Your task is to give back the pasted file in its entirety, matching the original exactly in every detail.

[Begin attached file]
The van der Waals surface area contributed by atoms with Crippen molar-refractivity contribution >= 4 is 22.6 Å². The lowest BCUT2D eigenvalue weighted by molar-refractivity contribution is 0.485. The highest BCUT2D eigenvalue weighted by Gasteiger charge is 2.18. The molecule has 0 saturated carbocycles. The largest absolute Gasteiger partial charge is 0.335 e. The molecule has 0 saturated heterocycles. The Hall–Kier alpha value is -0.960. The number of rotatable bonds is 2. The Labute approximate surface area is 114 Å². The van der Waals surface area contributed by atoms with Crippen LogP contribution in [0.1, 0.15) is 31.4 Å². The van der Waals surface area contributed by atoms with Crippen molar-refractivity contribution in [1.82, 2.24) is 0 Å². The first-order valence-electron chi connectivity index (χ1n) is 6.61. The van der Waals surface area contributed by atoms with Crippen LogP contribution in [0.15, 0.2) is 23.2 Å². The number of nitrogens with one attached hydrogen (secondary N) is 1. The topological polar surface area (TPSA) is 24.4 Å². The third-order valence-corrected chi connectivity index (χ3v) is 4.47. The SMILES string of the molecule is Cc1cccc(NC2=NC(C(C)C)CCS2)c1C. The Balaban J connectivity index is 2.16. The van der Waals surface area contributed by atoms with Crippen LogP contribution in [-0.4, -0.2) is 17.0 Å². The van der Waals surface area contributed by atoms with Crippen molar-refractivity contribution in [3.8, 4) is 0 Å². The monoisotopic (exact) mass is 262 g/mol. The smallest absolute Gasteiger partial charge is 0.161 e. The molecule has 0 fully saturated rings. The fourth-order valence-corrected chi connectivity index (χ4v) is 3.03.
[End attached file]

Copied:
The van der Waals surface area contributed by atoms with Crippen molar-refractivity contribution >= 4 is 22.6 Å². The lowest BCUT2D eigenvalue weighted by molar-refractivity contribution is 0.485. The highest BCUT2D eigenvalue weighted by Gasteiger charge is 2.18. The molecule has 0 saturated carbocycles. The largest absolute Gasteiger partial charge is 0.335 e. The molecule has 0 saturated heterocycles. The Hall–Kier alpha value is -0.960. The number of rotatable bonds is 2. The Labute approximate surface area is 114 Å². The van der Waals surface area contributed by atoms with Crippen LogP contribution in [0.1, 0.15) is 31.4 Å². The van der Waals surface area contributed by atoms with Crippen molar-refractivity contribution in [1.82, 2.24) is 0 Å². The first-order valence-electron chi connectivity index (χ1n) is 6.61. The van der Waals surface area contributed by atoms with Crippen LogP contribution in [0.15, 0.2) is 23.2 Å². The number of nitrogens with one attached hydrogen (secondary N) is 1. The topological polar surface area (TPSA) is 24.4 Å². The third-order valence-corrected chi connectivity index (χ3v) is 4.47. The SMILES string of the molecule is Cc1cccc(NC2=NC(C(C)C)CCS2)c1C. The Balaban J connectivity index is 2.16. The van der Waals surface area contributed by atoms with Crippen LogP contribution in [-0.4, -0.2) is 17.0 Å². The van der Waals surface area contributed by atoms with Crippen molar-refractivity contribution in [3.8, 4) is 0 Å². The monoisotopic (exact) mass is 262 g/mol. The smallest absolute Gasteiger partial charge is 0.161 e. The molecule has 0 fully saturated rings. The fourth-order valence-corrected chi connectivity index (χ4v) is 3.03.